References of "Anticancer Research"
     in
Bookmark and Share    
Full Text
Peer Reviewed
See detailDetection and quantification of human papillomavirus in benign and malignant parotid lesions.
Descamps, Geraldine; Duray, Anaelle; Rodriguez, Alexandra et al

in Anticancer Research (2012), 32(9), 3929-32

Background/Aim: Human papillomavirus (HPV) is implicated in head and neck squamous cell carcinomas. However, the causal role of HPV in carcinomas of the parotid gland remains uncertain and less documented ... [more ▼]

Background/Aim: Human papillomavirus (HPV) is implicated in head and neck squamous cell carcinomas. However, the causal role of HPV in carcinomas of the parotid gland remains uncertain and less documented. This study aimed to determine the potential implication of HPV in the development of benign and malignant lesions of the parotid gland. MATERIALS AND METHODS: Paraffin-embedded biopsies were obtained from 40 patients with benign parotid gland tumors and from 39 patients with parotid gland carcinomas. The 79 samples were evaluated for the presence of HPV DNA using both GP5+/GP6+ consensus Polymerase Chain Reaction (PCR) and type-specific E6/E7 PCR to detect 18 HPV types. RESULTS: Our results showed a low prevalence of HPV, with only three HPV-positive cases among the 40 benign tumors and one infected carcinoma in the malignant population. CONCLUSION: No association between the presence of HPV DNA and the development of parotid gland tumors was found in our study. [less ▲]

Detailed reference viewed: 16 (3 ULg)
Full Text
Peer Reviewed
See detailOverexpression of CD9 in human breast cancer cells promotes the development of bone metastases.
Kischel, Philippe; Bellahcene, Akeila ULg; Deux, Blandine et al

in Anticancer Research (2012), 32(12), 5211-20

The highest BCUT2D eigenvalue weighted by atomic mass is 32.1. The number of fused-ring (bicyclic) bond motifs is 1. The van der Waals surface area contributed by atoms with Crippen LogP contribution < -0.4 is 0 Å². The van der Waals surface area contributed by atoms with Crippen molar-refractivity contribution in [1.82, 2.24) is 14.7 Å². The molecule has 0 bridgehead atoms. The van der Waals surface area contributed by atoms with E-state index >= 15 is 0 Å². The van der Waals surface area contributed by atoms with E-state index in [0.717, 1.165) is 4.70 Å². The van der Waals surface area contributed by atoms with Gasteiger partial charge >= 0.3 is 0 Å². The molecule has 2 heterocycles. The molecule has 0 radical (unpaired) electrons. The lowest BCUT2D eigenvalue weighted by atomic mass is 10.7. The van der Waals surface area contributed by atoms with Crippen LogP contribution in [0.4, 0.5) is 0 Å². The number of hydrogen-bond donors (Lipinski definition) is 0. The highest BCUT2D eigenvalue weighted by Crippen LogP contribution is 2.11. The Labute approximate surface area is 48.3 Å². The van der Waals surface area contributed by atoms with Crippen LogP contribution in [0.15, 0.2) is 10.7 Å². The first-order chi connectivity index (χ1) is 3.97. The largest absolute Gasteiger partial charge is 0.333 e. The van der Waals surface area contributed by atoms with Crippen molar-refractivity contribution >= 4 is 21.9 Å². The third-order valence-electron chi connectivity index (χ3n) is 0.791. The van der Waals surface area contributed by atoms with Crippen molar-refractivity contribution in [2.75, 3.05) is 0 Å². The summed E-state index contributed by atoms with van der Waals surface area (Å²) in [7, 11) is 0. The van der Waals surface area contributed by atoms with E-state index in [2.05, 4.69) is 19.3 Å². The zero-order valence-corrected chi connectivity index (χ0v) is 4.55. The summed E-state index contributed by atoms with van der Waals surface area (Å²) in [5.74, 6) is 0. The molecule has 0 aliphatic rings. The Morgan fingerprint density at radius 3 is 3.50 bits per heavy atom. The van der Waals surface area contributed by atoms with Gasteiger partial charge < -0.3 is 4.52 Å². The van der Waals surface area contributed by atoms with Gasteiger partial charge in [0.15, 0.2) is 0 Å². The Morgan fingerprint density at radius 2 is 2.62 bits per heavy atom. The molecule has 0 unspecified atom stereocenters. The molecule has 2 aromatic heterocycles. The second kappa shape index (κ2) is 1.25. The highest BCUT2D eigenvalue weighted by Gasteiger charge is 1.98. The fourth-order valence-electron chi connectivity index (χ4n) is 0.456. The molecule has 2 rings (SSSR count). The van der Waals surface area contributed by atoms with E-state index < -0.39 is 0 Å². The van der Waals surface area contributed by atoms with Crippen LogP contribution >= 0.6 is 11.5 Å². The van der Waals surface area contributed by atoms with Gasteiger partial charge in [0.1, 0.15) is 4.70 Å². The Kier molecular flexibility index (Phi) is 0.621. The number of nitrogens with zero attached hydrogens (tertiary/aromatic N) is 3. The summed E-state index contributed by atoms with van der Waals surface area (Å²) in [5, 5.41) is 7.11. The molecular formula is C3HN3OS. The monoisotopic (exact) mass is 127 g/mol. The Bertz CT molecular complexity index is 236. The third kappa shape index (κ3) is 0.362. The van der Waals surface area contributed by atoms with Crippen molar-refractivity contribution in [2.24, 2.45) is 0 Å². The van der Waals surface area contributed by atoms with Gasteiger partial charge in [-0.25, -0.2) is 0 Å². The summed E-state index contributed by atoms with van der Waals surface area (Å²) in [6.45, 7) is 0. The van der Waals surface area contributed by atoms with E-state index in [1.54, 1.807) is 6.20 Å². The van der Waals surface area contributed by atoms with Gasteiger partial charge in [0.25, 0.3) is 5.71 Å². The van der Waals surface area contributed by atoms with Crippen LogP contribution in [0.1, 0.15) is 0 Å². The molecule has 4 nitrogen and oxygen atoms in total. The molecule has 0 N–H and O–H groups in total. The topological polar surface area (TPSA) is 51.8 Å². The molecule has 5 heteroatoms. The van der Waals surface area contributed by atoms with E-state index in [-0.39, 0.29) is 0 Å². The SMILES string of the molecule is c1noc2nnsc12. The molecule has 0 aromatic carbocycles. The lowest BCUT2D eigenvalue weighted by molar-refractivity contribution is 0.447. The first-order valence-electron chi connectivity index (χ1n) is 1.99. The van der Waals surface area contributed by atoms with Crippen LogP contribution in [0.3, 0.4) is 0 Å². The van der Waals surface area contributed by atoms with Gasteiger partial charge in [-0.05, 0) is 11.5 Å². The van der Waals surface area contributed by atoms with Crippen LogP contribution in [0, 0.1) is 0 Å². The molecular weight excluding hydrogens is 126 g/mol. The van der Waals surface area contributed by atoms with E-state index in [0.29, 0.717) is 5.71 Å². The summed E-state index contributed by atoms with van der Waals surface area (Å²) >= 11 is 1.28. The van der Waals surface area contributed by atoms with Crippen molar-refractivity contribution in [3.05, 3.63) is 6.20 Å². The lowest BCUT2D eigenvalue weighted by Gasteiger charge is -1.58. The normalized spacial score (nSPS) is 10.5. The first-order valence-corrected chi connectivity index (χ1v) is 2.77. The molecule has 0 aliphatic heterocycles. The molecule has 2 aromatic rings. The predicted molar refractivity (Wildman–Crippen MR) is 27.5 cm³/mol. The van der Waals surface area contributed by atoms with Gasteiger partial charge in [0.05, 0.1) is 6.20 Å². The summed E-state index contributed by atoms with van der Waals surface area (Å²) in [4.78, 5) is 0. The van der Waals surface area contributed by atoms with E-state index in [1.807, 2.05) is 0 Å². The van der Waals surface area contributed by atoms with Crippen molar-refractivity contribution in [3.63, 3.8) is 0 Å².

BACKGROUND: Bone is a preferred target for circulating metastatic breast cancer cells. We found that the CD9 protein was up-regulated in the B02 osteotropic cell line, derived from the aggressive parental ... [more ▼]

BACKGROUND: Bone is a preferred target for circulating metastatic breast cancer cells. We found that the CD9 protein was up-regulated in the B02 osteotropic cell line, derived from the aggressive parental MDA-MB-231 breast cancer cell line. Here, we investigated the putative relationship between CD9 expression and the osteotropic phenotype. MATERIALS AND METHODS: Overexpression of CD9 was analyzed by immunoblotting in different cell lines. Immunohistochemistry was used to assess CD9 expression in primary tumors and metastatic lesions. In vivo experiments were conducted in mice using a monoclonal antibody against CD9. RESULTS: CD9 overexpression was confirmed in osteotropic cells. CD9 was significantly overexpressed in bone metastases versus primary tumors and visceral metastatic lesions. Finally, in vivo experiments showed that an antibody against CD9 delays homing of B02 cells in bone marrow, slowing down bone destruction. CONCLUSION: Our study reveals a potential implication of CD9 in the formation of bony metastases from breast cancer cells. [less ▲]